At the start of Junk, the new drama by Pulitzer Prize-winning author Ayad Akhtar now playing at Lincoln Center's Vivian Beaumont Theater in New York City, the character of Judy Chen, an ambitious financial writer and journalist, sits alone in the center of the stage and addresses the audience: "This is the story of kings — or what passes for kings these days. Kings bedecked in Brooks Brothers and Brioni, enthroned in sky-high castles on opposing coasts, embroiled in a battle over, well, what else, money."
In the monologue that follows, Chen diagnoses the affliction affecting all the players in the story so acutely that we, the audience, are apt to see her as a kind of Greek chorus, commenting on the action happening on stage and the motivations that drive it. We expect her to be above the moral corruption that spreads, like cancer, into every part of this story. That we are hardly surprised when she, too, finds the lure of easy money irresistible, says more about our society today than perhaps anything else in this drama.
Though clearly a fictional story, Junk borrows heavily from the leveraged bond crisis of the mid to late 1980s and the people who shaped it. Financier Michael Milken, arbitrageur Ivan Boesky and federal prosecutor Rudolph Giuliani all have their direct analogues in the play — even down to their similar sounding names. More broadly drawn characters include an old-school private equity magnate, the second-generation owner of a Pittsburgh steel mill and a hard-hat wearing union boss. The action follows the contours of a single deal, the hostile takeover of a family company caught unaware when Merkin's financial maneuvers threaten to destroy their business.
This play and its playwright has garnered a lot of attention, and the question is: Why? Largely because we are now experiencing a world that the junk-bond crisis and market plunge of 1987 set the stage for. Thirty years ago newspapers and television shows were breathless in their reporting on the collapse of the market and fall of its titans. It felt novel and shocking at the time, but unless you were connected to the stock market or held your investments there, the way products and relationships were turned into objects of financial leverage could be looked at abstractly. No longer. As the playwright said in a recent interview, "If we don't figure out a way to control our urge to monetize every contact with each other we're going to go no place good . . . What this play is attempting to do is to go back to that last moment in our history when the battle for who owns America could still be waged."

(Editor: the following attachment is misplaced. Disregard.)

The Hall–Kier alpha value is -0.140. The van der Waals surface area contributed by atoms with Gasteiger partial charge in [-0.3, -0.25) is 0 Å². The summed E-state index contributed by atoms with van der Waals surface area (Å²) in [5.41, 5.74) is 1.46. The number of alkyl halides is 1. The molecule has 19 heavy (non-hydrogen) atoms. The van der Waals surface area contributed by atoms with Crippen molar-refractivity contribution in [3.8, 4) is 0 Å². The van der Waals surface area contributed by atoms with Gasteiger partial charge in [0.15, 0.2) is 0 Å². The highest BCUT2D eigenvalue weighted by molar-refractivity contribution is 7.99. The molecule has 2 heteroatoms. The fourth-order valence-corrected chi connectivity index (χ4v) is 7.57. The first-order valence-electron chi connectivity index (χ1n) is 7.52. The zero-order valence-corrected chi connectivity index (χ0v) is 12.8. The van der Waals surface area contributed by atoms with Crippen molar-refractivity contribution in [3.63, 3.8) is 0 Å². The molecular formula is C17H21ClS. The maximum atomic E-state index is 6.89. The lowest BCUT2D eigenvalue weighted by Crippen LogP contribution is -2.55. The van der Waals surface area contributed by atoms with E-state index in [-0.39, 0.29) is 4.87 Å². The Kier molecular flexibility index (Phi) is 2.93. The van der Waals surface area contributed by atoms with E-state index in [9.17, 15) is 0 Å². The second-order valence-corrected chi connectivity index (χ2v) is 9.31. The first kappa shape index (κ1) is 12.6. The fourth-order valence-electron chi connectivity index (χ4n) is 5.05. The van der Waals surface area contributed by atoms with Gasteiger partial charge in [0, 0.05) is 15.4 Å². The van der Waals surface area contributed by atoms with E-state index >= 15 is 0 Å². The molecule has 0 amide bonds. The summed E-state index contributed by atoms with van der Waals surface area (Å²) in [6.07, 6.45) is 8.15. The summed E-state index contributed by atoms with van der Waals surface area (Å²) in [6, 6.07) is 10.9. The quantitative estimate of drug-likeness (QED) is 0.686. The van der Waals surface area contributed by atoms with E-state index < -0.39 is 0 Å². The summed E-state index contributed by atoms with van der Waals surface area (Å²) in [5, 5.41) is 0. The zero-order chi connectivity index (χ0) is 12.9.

Akhtar is a keen student of history and drama, so it's no surprise that references to another play about debt are sprinkled throughout the script. When William Shakespeare wrote The Merchant of Venice around 1596, England's economy was being wrenched from an increasingly archaic feudal system based on social class towards a more modern one of banking and international commerce. It was not a smooth transition. Each model had its champions and detractors, and Shakespeare's two main characters, the Venetian merchant Antonio and the Jewish banker Shylock, represent these battling archetypes. In one particularly pointed speech in Act 4, Shylock throws back an accusation that his moneylending is an immoral crime with an indictment of Antonio's exploitation of indigenous peoples.
What judgment shall I dread, doing no wrong?
You have among you many a purchas'd slave,
Which, like your asses and your dogs and mules,
You use in abject and in slavish parts.
When the financier character in Junk, Robert Merkin, addresses a conference of eager investors, Akhtar shows that he understands the power of hypocrisy as well as Shakespeare: "Let's set aside the revolting assumption that God doesn't bless other nations or that somehow an American father's job is more important to his family than a Chinese father's job is to his. Let's just set aside those lies. Those delusions. And let's stick with the facts. Fact: They are winning. Fact: We need to understand why. Fact: We need to change. When you stay blind, you can't change. When you can't change, you die. And that is what is happening in this country right now."
There are no heroes in this drama. The fictional Merkin and the real-life Milken are both indicted for securities fraud. Ivan Boesky and his stand-in, Boris Pronsky, go to prison for insider trading. Nobody ends up looking good, not even Thomas Everson, the owner of the besieged steel mill, who (spoiler alert) blows his head off in despair at losing his company.
Towards the end of the play, the journalist Judy Chen again addresses the audience. She has just finished her tell-all book about Merkin when she is approached by his lawyer. For a generous sum, he offers to purchase her book contract in exchange for not publishing it. She takes the buyout and invests that money until she too becomes wealthy. But, as she tells us, "I never wrote another word."
The evening I saw Junk, as the cast took their well-deserved bows, it occurred to me that this play could have easily been titled "Worth." How many times have we heard the phrase, "What's he worth?" Does it ever refer to a person's achievements, the lives she's changed or the people he's inspired?
Ayad Akhtar offers no answers, and neither does the play. Instead, we look into the mirror that it presents us with. What remains are uncomfortable questions.
Published here on Forbes.com
December 6, 2017